By Ross Wilson
In the last of this three-column series about working with family and close friends, let’s delve a little into boundaries.
Many of you (but sadly, not all) would agree that it’s arguably in poor taste to blatantly prospect at family gatherings. However, during such events, if a relative seeks your advice, and you’re open to helping them, prior to accepting the agency, clarify your policy of no discounts. If they grumble, save everyone a lot of time and frustration by politely refusing their business right then and there. The personal relationship must come first. By treating your business relationships with family professionally, you’ll improve the odds of keeping the personal element intact.
Early in a relationship with stranger clients, you normally delineate mutually unambiguous boundaries as determined by personal feelings and social and business mores. Since boundaries with family can naturally be blurred, it’s best to establish similar clear limitations, professional boundaries and expectations before entering into a principle/agent contract with loved ones.
Don’t wait until a perceived transgression occurs and someone is upset, either expressed or suppressed. Obviously, all industry rules, codes of ethics, standards of practice and provincial statutes still apply, but a healthy working relationship is more than that. A personal connection is great, but to avoid damaging a familial relationship, it’s really important for both sides – prior to putting pen to paper – to recognize what would constitute inappropriate behaviour, unreasonable expectations and unwelcome trespass.
In your business life, disappointments will be forgiven or forgotten fairly quickly. Aggrieved clients will vote with their feet and never do business with you again. They’re completely gone from your life.
However, family will always be family. You can’t divorce a sibling. When boundaries or expectations are not clearly understood or reciprocally respected, the result could ultimately be disastrous. For example, prior to accepting a family member as a client, your professional availability should be established. Advise them that unless it’s an emergency – by your definition – they may contact you with business questions or concerns only during regular business hours. Or you could insist that when you have a report ready, you’ll contact them.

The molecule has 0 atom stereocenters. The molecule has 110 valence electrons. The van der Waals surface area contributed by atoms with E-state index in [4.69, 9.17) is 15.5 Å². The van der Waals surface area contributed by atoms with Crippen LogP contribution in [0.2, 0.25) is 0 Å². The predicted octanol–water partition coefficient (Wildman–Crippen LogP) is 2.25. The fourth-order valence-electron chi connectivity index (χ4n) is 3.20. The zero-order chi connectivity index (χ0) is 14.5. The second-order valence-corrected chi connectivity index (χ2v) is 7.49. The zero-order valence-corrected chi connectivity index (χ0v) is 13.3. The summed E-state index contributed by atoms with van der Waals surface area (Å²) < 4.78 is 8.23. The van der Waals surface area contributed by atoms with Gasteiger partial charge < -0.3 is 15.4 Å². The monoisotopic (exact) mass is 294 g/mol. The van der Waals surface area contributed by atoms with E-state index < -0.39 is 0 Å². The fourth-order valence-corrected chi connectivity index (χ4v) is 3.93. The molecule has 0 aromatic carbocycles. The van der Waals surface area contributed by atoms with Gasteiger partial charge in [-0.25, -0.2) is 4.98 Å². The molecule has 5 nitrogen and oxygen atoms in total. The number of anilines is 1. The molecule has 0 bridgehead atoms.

Treat all your clients, be they family, friend or stranger, in the same professional manner and expect to be treated the same in return. Yes, it may be a little softer around the edges with family, but it’s a good idea to stay within your preconceived and usually unwritten boundaries. It’s not always possible, though, because regardless of the relationship, some people will co-operate and others won’t. But at the end of the day, you want your family to be happy.
I believe that people are fundamentally honest and trustworthy, hence I trust people until they give me a reason to do otherwise. And fortunately, I’m usually trusted in return. Life is definitely easier when you’re so blessed. More often than not, you get what you give and reap what you sow. I earned the faith of my clients – kith, kin and otherwise – by providing honest, dependable service and by trusting them. Of course, I was betrayed occasionally; it’s hurtful, but it happens. However, I never betrayed the trust of a client, for without integrity, you have nothing.
In most situations, your relatives and close acquaintances will hire you. And they’ll do so for one chief reason – they trust you to take extra special care of them. They know in their heart that you’ll not allow them to be cheated, that they can sign documents without worry. Key decisions during the home transition process are made much less stressful with the thoughtful loving guidance of trusting counsel. Again, what is that trust worth? A lot. And it’s worth your full fee.
“A happy family is but an earlier heaven.” George Bernard Shaw